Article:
Computer Science Faculty Bring Their Unique Backgrounds to the Classroom
For Rasmussen University Computer Science adjunct faculty members Shannon Rojas and Darice Corey-Gilbert, computer science and the ever-evolving world of IT became a part of their lives by happy accident. With Corey-Gilbert, the interest was ignited at a young age, whereas Rojas found her way into the field while in the military. On top of working in IT daily, both women chose to bring their passions for the computer science field into the classroom, so others could find meaning and opportunity in this in-demand field like they have.
When Corey-Gilbert was just seven-years-old, her mother worked as an administrative assistant. In order to adapt to changing technologies, her mother needed to learn how to use a computer to do her work effectively and efficiently. When her parents traded out their typewriter and brought home their first computer, Corey-Gilbert's eyes lit up. She was fascinated by this new machine. For her, the computer was a giant puzzle—one she would never tire of. When Corey-Gilbert's parents needed to get new software installed, she tagged along to the local Mom-and-Pop tech shop with them. As the technician popped the computer open, Corey-Gilbert was amazed. Seeing the inner workings of the machine inspired her to learn more.
While Rojas did not find her passion for IT as a child, it was during her time as an administrator in the United States Air Force that first piqued her interest. “One day my colleague who worked in IT was stuck on a computer issue and I leaned over to help. Although I wasn’t trained in computers, I was able to effectively help. Computers just always made sense to me,” she said. Her peers took notice, and she was soon cross-trained into an IT role. She moved from a help desk position to a role as a systems engineer. While she never intended to pursue computer science, she was amazed by the ever-changing field and excited by the endless possibilities it presented her.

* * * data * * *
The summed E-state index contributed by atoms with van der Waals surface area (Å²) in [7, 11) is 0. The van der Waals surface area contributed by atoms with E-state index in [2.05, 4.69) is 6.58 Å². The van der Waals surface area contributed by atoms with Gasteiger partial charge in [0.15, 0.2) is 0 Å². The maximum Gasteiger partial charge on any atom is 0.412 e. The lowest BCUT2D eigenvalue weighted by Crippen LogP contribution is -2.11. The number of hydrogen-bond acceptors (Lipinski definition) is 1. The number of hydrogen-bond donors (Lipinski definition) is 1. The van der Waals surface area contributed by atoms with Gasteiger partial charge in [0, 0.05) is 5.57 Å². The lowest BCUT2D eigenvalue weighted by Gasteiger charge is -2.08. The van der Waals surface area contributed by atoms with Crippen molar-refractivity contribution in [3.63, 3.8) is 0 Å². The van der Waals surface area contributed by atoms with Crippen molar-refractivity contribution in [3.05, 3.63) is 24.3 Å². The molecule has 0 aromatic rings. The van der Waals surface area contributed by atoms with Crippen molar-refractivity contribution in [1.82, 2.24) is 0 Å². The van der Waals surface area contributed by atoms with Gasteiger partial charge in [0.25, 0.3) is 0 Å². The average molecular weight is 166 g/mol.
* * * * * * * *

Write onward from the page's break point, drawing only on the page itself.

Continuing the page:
For both Corey-Gilbert and Rojas, careers in computer science became a natural fit—one that both excited them and led them to excel. While both were successful in the field, adding teaching to their resumes was not always something they had in mind, but again, the opportunities presented themselves.
After being laid off from her job following 9/11, Corey-Gilbert was searching for a new role when she found a college looking for instructors to teach desktop support experience. Intrigued, she thought, “I’ll give it a shot.” Contrary to what she expected, she loved teaching. “I enjoyed it because I like showing people how to complete a task or create a website. There is a large sense of accomplishment you get when you show someone how to do something and they just take it to the next level,” she said. “At times, the field can feel intimidating. I love to calm students’ fears and build their excitement instead.”
Rojas hadn’t considered teaching until she and one of her greatest mentors had a conversation about the lack of females teaching and working in the IT field. Rojas felt compelled to try to change that. In deciding to teach, she wanted to show students that “There are not only males who teach computer science. In the field, you will be challenged with working with all types of people, including women.” She wanted her female students to feel empowered and confident. “Women bring a different perspective to the field. They are often more sympathetic to the technology user and make others feel more comfortable. Women are a huge asset to an IT team,” she said.
In working day in and out with the nuances of computers and sharing those processes with their students, both Corey-Gilbert and Rojas find true meaning in the work they do. While they could never imagine all of the changes the field has gone through since they first got involved, the ever-changing nature has always inspired them to learn more, something they now encourage their students to do, too.
To delve into your passion for computers and data manipulation, discover Rasmussen University’s computer science program.